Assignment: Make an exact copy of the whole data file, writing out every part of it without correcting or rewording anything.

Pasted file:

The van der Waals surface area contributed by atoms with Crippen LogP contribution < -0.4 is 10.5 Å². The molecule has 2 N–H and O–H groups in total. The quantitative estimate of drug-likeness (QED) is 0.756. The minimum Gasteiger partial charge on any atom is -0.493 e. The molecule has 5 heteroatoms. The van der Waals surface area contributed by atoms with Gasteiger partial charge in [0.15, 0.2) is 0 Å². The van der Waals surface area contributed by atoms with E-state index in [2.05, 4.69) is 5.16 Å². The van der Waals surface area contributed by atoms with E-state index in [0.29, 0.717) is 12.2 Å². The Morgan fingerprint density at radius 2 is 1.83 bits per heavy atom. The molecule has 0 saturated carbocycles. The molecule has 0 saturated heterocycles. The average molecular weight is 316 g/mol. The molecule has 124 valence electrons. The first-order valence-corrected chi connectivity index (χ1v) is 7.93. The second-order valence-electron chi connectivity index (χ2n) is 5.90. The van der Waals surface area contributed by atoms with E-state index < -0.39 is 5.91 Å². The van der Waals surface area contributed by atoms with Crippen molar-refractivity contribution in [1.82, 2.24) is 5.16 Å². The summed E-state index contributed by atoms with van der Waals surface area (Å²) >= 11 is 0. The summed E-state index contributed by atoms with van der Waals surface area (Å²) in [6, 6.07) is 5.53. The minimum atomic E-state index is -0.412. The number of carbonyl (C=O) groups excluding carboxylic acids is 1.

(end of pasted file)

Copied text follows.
The van der Waals surface area contributed by atoms with Crippen LogP contribution < -0.4 is 10.5 Å². The molecule has 2 N–H and O–H groups in total. The quantitative estimate of drug-likeness (QED) is 0.756. The minimum Gasteiger partial charge on any atom is -0.493 e. The molecule has 5 heteroatoms. The van der Waals surface area contributed by atoms with Gasteiger partial charge in [0.15, 0.2) is 0 Å². The van der Waals surface area contributed by atoms with E-state index in [2.05, 4.69) is 5.16 Å². The van der Waals surface area contributed by atoms with E-state index in [0.29, 0.717) is 12.2 Å². The Morgan fingerprint density at radius 2 is 1.83 bits per heavy atom. The molecule has 0 saturated carbocycles. The molecule has 0 saturated heterocycles. The average molecular weight is 316 g/mol. The molecule has 124 valence electrons. The first-order valence-corrected chi connectivity index (χ1v) is 7.93. The second-order valence-electron chi connectivity index (χ2n) is 5.90. The van der Waals surface area contributed by atoms with E-state index < -0.39 is 5.91 Å². The van der Waals surface area contributed by atoms with Crippen molar-refractivity contribution in [1.82, 2.24) is 5.16 Å². The summed E-state index contributed by atoms with van der Waals surface area (Å²) >= 11 is 0. The summed E-state index contributed by atoms with van der Waals surface area (Å²) in [6, 6.07) is 5.53. The minimum atomic E-state index is -0.412. The number of carbonyl (C=O) groups excluding carboxylic acids is 1.